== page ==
“Zephyr” Peak
12,067 Feet (5th Highest in the Kenosha Mountain Range)
Southwest Ridge Route
Long Gulch Trailhead, 10,080 Feet
September 23rd, 2007
9.37 Miles Roundtrip
3,423 Feet Elevation Gained
Solo Hike


A Touch of Gray


To paraphrase Oscar Wilde, solo hiking is the best type of hiking because the pleasure given is equal to the pleasure received. The sketchy weather reports had many hikers opting to stay at home this weekend. The likelihood of thunderstorms was 60% for most of the high mountains in Colorado, and it scarcely seemed worth the effort to commit to a major hike only to be chased off of the mountain by lightning. My regular hiking partner did not seem particularly enthused at the prospect of lightning and hail, so I decided to do a solo hike. I needed to find a lower peak, just above treeline, with most of the approach below treeline. This would shield me from inclement weather for most of the hike. The Lost Creek Wilderness has several peaks that fit the description. “Zephyr” Peak in the Kenosha Mountains seemed to be the most attractive choice.


At 12,067 feet, “Zephyr” only projects about 400 feet above the trees. It is low enough to be of little interest to many serious mountaineers, but this is actually a desirable feature. While most of the fourteeners are fairly crowded on weekends, the 12ers in the Kenosha Mountains are virtually abandoned. Add solitude to a list of pluses that includes interesting plant life, plentiful wildlife, and unusual geological features, and the decision to visit “Zephyr” Peak begins to make sense.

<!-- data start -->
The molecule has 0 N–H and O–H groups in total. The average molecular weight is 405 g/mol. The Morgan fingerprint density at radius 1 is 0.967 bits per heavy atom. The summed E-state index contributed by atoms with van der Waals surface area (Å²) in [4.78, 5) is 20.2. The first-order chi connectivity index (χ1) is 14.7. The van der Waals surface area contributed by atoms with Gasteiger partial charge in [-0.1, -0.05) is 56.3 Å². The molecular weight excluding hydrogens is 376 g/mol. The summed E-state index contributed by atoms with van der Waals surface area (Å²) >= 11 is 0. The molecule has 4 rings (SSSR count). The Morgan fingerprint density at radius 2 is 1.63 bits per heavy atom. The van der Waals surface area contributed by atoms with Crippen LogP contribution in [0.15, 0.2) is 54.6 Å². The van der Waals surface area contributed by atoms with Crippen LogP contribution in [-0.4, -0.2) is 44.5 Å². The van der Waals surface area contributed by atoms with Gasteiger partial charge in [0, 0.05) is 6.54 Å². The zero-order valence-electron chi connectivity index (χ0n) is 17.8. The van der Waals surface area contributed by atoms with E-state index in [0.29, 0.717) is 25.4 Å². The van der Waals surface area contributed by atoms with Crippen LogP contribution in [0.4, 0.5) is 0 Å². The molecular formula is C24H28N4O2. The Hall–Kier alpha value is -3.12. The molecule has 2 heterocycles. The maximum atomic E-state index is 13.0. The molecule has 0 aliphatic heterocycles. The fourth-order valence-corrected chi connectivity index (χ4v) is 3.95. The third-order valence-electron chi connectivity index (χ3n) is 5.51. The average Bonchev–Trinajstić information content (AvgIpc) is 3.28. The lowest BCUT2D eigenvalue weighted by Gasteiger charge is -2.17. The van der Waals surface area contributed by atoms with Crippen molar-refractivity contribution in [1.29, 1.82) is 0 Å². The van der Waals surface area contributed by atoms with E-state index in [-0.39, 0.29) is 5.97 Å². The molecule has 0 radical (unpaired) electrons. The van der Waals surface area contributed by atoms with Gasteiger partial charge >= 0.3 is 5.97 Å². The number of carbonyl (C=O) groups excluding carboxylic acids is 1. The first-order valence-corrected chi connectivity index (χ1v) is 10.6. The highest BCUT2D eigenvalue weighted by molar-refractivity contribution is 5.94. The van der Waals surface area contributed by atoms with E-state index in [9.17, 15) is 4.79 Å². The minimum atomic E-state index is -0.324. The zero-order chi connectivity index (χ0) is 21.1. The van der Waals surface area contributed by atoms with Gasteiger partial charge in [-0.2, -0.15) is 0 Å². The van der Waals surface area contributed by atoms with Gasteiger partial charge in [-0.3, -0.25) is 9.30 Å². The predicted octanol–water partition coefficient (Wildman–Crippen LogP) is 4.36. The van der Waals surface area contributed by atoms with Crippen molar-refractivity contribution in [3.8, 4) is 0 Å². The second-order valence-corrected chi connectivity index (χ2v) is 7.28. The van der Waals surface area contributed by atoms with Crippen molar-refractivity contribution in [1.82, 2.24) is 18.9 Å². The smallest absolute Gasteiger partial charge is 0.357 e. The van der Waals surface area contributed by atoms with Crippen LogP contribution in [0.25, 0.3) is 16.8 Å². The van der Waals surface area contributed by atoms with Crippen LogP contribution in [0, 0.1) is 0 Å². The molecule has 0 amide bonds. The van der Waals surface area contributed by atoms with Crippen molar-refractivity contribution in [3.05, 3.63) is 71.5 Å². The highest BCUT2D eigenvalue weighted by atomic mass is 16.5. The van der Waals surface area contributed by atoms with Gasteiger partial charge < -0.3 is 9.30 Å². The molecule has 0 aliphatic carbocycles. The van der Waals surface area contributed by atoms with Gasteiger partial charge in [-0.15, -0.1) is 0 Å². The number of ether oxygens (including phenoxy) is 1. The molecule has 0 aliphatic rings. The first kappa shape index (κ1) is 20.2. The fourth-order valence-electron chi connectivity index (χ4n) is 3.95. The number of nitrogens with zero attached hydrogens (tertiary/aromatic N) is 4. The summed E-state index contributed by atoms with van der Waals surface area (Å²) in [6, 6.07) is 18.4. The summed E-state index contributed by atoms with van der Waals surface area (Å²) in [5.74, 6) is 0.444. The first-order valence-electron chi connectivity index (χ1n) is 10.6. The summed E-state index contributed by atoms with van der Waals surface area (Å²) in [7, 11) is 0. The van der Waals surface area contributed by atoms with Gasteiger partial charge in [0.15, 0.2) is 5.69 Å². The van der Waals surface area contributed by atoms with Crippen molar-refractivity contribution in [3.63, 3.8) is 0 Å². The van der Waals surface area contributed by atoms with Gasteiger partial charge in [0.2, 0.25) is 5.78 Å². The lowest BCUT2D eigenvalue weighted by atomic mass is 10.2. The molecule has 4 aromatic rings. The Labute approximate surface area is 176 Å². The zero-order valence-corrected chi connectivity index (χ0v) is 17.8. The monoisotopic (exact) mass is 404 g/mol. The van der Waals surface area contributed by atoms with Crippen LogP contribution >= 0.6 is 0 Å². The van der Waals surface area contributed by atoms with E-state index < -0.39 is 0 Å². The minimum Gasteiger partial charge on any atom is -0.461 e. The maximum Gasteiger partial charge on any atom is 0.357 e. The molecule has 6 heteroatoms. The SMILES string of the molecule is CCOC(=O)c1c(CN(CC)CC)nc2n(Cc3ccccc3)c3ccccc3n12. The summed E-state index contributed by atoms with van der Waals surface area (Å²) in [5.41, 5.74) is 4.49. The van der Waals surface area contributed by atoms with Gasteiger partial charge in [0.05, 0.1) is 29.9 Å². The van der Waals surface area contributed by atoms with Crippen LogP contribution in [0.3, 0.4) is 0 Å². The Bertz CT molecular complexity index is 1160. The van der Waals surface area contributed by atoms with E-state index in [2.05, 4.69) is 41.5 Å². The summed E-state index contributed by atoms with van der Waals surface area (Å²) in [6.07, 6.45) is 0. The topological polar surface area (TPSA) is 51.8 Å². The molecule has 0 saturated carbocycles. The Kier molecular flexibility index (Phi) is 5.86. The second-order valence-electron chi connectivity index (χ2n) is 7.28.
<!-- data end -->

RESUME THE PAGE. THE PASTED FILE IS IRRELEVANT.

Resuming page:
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“Zephyr” Peak seen from the Colorado Trail


“Zephyr” Peak was named for Zephyrus, the Greek god of the west wind. The name should always appear in quotation marks because it is an unofficial name that does not appear on any Forest Service or USGS maps.


Getting There

”Zephyr” Peak can be accessed from the Long Gulch Trailhead off of Lost Park Rd. (Park County Rd. 56). Lost Park Rd. is three miles southwest of the summit of Kenosha Pass. Turn left (east) on Lost Park Rd., and follow it for 10.6 miles. The turnoff for the Long Gulch Trailhead is easy to miss. There is a small post on the north (left) side of the road that is labeled Forest Service Rd. 817. The trailhead is about a tenth of a mile down this reasonably good dirt road. The trailhead is accessible to virtually any vehicle, and there are plenty of parking places.


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Long Gulch Trailhead sign


The Hike


The pre-dawn skies gave me little reason to hope for fair weather. Small patches of stars appeared through gaps in the clouds. The clouds hung low and obscured the tops of the 13ers and high 12ers. Waves of clouds raced by as they were pushed by a moisture-laden front that was moving in from the southeast. The only favorable aspect of the weather was the relatively mild temperature.


The washboard ridges and ruts of FS Rd. 56 made for slow travel and caused my CD player to skip in some of the worst spots. I nearly missed the turn at FS Rd. 817, but I caught it out of the corner of my eye and pulled up to the trailhead at about 6:25. It was still quite dark out, so I had to gear up by the light of my headlamp. I signed the trail register and was on the trail by 6:30.


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Trail register and log footbridge at the Long Gulch Trailhead


I crossed over the small log footbridge and headed northeast on a spur trail. After 0.2 miles the spur crossed the Colorado Trail. The Hooper Pack Trail continues to the east, and the Colorado Trail heads left (north) to Kenosha Pass and right (south) towards the Lost Park Campground. I turned south, and soon noticed small triangular Colorado Trail markers nailed to trees at random intervals.


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Sign marking the junction with the Colorado Trail


The Colorado Trail is not wide at this point, and does not appear to be heavily traveled. However, it was clearly marked and easy to follow even in the dark.


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The lower stretches of the Colorado Trail just before sunrise